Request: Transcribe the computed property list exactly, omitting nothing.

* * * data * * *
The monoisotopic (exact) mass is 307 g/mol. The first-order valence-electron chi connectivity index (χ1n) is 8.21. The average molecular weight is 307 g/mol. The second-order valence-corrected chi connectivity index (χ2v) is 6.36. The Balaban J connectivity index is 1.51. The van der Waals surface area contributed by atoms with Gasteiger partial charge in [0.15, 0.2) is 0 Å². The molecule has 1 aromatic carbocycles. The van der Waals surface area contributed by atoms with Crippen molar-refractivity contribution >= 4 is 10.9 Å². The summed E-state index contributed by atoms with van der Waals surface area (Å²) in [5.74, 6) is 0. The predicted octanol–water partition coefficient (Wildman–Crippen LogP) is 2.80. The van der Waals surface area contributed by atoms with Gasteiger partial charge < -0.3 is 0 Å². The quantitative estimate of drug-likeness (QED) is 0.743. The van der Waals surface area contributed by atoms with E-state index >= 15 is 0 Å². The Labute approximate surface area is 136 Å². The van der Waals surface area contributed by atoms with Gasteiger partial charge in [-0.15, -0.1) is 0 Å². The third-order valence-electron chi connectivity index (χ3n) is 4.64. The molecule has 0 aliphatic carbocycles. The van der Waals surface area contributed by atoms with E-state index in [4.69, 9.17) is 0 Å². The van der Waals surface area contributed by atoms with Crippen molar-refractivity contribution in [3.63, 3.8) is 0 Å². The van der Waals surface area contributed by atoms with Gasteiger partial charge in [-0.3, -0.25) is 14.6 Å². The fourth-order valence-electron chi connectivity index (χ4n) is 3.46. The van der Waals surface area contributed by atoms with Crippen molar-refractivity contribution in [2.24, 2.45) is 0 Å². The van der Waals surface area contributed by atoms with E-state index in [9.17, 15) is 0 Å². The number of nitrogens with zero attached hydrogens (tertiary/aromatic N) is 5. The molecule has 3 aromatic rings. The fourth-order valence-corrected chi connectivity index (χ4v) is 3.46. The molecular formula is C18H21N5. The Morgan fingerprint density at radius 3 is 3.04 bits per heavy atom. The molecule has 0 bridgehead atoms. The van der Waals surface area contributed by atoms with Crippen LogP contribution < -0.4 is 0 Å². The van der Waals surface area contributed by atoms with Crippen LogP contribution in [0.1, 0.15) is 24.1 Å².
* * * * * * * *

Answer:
The monoisotopic (exact) mass is 307 g/mol. The first-order valence-electron chi connectivity index (χ1n) is 8.21. The average molecular weight is 307 g/mol. The second-order valence-corrected chi connectivity index (χ2v) is 6.36. The Balaban J connectivity index is 1.51. The van der Waals surface area contributed by atoms with Gasteiger partial charge in [0.15, 0.2) is 0 Å². The molecule has 1 aromatic carbocycles. The van der Waals surface area contributed by atoms with Crippen molar-refractivity contribution >= 4 is 10.9 Å². The summed E-state index contributed by atoms with van der Waals surface area (Å²) in [5.74, 6) is 0. The predicted octanol–water partition coefficient (Wildman–Crippen LogP) is 2.80. The van der Waals surface area contributed by atoms with Gasteiger partial charge < -0.3 is 0 Å². The quantitative estimate of drug-likeness (QED) is 0.743. The van der Waals surface area contributed by atoms with E-state index >= 15 is 0 Å². The Labute approximate surface area is 136 Å². The van der Waals surface area contributed by atoms with Gasteiger partial charge in [-0.15, -0.1) is 0 Å². The third-order valence-electron chi connectivity index (χ3n) is 4.64. The molecule has 0 aliphatic carbocycles. The van der Waals surface area contributed by atoms with E-state index in [4.69, 9.17) is 0 Å². The van der Waals surface area contributed by atoms with Crippen molar-refractivity contribution in [3.63, 3.8) is 0 Å². The van der Waals surface area contributed by atoms with Gasteiger partial charge in [-0.3, -0.25) is 14.6 Å². The fourth-order valence-electron chi connectivity index (χ4n) is 3.46. The van der Waals surface area contributed by atoms with Crippen molar-refractivity contribution in [2.24, 2.45) is 0 Å². The van der Waals surface area contributed by atoms with E-state index in [9.17, 15) is 0 Å². The number of nitrogens with zero attached hydrogens (tertiary/aromatic N) is 5. The molecule has 3 aromatic rings. The fourth-order valence-corrected chi connectivity index (χ4v) is 3.46. The molecular formula is C18H21N5. The Morgan fingerprint density at radius 3 is 3.04 bits per heavy atom. The molecule has 0 bridgehead atoms. The van der Waals surface area contributed by atoms with Crippen LogP contribution < -0.4 is 0 Å². The van der Waals surface area contributed by atoms with Crippen LogP contribution in [0.1, 0.15) is 24.1 Å².